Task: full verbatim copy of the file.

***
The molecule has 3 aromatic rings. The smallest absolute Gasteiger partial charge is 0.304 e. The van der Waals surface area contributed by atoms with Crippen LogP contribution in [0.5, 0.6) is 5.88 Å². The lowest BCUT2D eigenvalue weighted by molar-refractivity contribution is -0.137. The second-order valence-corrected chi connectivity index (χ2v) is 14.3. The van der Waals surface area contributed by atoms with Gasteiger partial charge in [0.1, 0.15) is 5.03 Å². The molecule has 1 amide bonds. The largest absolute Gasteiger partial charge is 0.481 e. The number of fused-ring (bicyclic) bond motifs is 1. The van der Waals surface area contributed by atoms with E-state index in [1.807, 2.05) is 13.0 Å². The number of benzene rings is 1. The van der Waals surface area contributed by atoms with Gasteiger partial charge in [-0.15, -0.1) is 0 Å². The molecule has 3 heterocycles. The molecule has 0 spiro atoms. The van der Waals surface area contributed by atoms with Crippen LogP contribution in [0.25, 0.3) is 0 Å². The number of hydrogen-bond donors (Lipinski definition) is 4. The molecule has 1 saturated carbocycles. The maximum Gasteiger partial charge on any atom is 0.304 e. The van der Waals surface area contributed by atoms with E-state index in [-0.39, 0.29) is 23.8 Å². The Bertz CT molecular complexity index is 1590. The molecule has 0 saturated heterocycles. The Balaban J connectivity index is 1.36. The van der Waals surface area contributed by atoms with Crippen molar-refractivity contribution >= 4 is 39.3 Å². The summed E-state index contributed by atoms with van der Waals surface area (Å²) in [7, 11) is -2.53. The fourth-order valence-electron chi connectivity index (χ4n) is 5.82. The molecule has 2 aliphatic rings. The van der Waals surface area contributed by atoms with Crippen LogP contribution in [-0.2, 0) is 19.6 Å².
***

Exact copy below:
The molecule has 3 aromatic rings. The smallest absolute Gasteiger partial charge is 0.304 e. The van der Waals surface area contributed by atoms with Crippen LogP contribution in [0.5, 0.6) is 5.88 Å². The lowest BCUT2D eigenvalue weighted by molar-refractivity contribution is -0.137. The second-order valence-corrected chi connectivity index (χ2v) is 14.3. The van der Waals surface area contributed by atoms with Gasteiger partial charge in [0.1, 0.15) is 5.03 Å². The molecule has 1 amide bonds. The largest absolute Gasteiger partial charge is 0.481 e. The number of fused-ring (bicyclic) bond motifs is 1. The van der Waals surface area contributed by atoms with E-state index in [1.807, 2.05) is 13.0 Å². The number of benzene rings is 1. The van der Waals surface area contributed by atoms with Gasteiger partial charge in [-0.15, -0.1) is 0 Å². The molecule has 3 heterocycles. The molecule has 0 spiro atoms. The van der Waals surface area contributed by atoms with Crippen LogP contribution in [0.25, 0.3) is 0 Å². The number of hydrogen-bond donors (Lipinski definition) is 4. The molecule has 1 saturated carbocycles. The maximum Gasteiger partial charge on any atom is 0.304 e. The van der Waals surface area contributed by atoms with E-state index in [-0.39, 0.29) is 23.8 Å². The Bertz CT molecular complexity index is 1590. The molecule has 0 saturated heterocycles. The Balaban J connectivity index is 1.36. The van der Waals surface area contributed by atoms with Crippen molar-refractivity contribution >= 4 is 39.3 Å². The summed E-state index contributed by atoms with van der Waals surface area (Å²) in [7, 11) is -2.53. The fourth-order valence-electron chi connectivity index (χ4n) is 5.82. The molecule has 2 aliphatic rings. The van der Waals surface area contributed by atoms with Crippen LogP contribution in [-0.2, 0) is 19.6 Å².